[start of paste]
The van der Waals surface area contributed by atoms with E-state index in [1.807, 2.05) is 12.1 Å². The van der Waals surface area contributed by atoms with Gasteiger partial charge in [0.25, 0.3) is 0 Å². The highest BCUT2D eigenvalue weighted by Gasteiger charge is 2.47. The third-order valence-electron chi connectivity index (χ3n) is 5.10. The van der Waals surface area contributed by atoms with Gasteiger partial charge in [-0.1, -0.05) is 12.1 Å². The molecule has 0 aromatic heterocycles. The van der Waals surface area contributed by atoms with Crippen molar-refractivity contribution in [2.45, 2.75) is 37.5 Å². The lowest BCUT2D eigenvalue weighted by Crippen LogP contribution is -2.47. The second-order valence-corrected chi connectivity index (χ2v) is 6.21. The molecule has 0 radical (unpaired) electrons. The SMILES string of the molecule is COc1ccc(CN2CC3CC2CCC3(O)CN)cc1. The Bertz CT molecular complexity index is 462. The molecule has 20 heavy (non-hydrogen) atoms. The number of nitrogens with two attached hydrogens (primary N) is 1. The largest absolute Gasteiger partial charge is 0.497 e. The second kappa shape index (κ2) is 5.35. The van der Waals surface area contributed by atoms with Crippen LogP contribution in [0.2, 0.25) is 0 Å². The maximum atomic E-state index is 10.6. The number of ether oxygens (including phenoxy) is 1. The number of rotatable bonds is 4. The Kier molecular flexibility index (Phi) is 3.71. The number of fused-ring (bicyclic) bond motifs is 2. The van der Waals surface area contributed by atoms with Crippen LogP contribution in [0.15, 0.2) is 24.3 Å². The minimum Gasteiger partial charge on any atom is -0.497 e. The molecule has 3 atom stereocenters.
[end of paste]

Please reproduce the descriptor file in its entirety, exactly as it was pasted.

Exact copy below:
The van der Waals surface area contributed by atoms with E-state index in [1.807, 2.05) is 12.1 Å². The van der Waals surface area contributed by atoms with Gasteiger partial charge in [0.25, 0.3) is 0 Å². The highest BCUT2D eigenvalue weighted by Gasteiger charge is 2.47. The third-order valence-electron chi connectivity index (χ3n) is 5.10. The van der Waals surface area contributed by atoms with Gasteiger partial charge in [-0.1, -0.05) is 12.1 Å². The molecule has 0 aromatic heterocycles. The van der Waals surface area contributed by atoms with Crippen molar-refractivity contribution in [2.45, 2.75) is 37.5 Å². The lowest BCUT2D eigenvalue weighted by Crippen LogP contribution is -2.47. The second-order valence-corrected chi connectivity index (χ2v) is 6.21. The molecule has 0 radical (unpaired) electrons. The SMILES string of the molecule is COc1ccc(CN2CC3CC2CCC3(O)CN)cc1. The Bertz CT molecular complexity index is 462. The molecule has 20 heavy (non-hydrogen) atoms. The number of nitrogens with two attached hydrogens (primary N) is 1. The largest absolute Gasteiger partial charge is 0.497 e. The second kappa shape index (κ2) is 5.35. The van der Waals surface area contributed by atoms with Crippen LogP contribution in [0.2, 0.25) is 0 Å². The maximum atomic E-state index is 10.6. The number of ether oxygens (including phenoxy) is 1. The number of rotatable bonds is 4. The Kier molecular flexibility index (Phi) is 3.71. The number of fused-ring (bicyclic) bond motifs is 2. The van der Waals surface area contributed by atoms with Crippen LogP contribution in [0.15, 0.2) is 24.3 Å². The minimum Gasteiger partial charge on any atom is -0.497 e. The molecule has 3 atom stereocenters.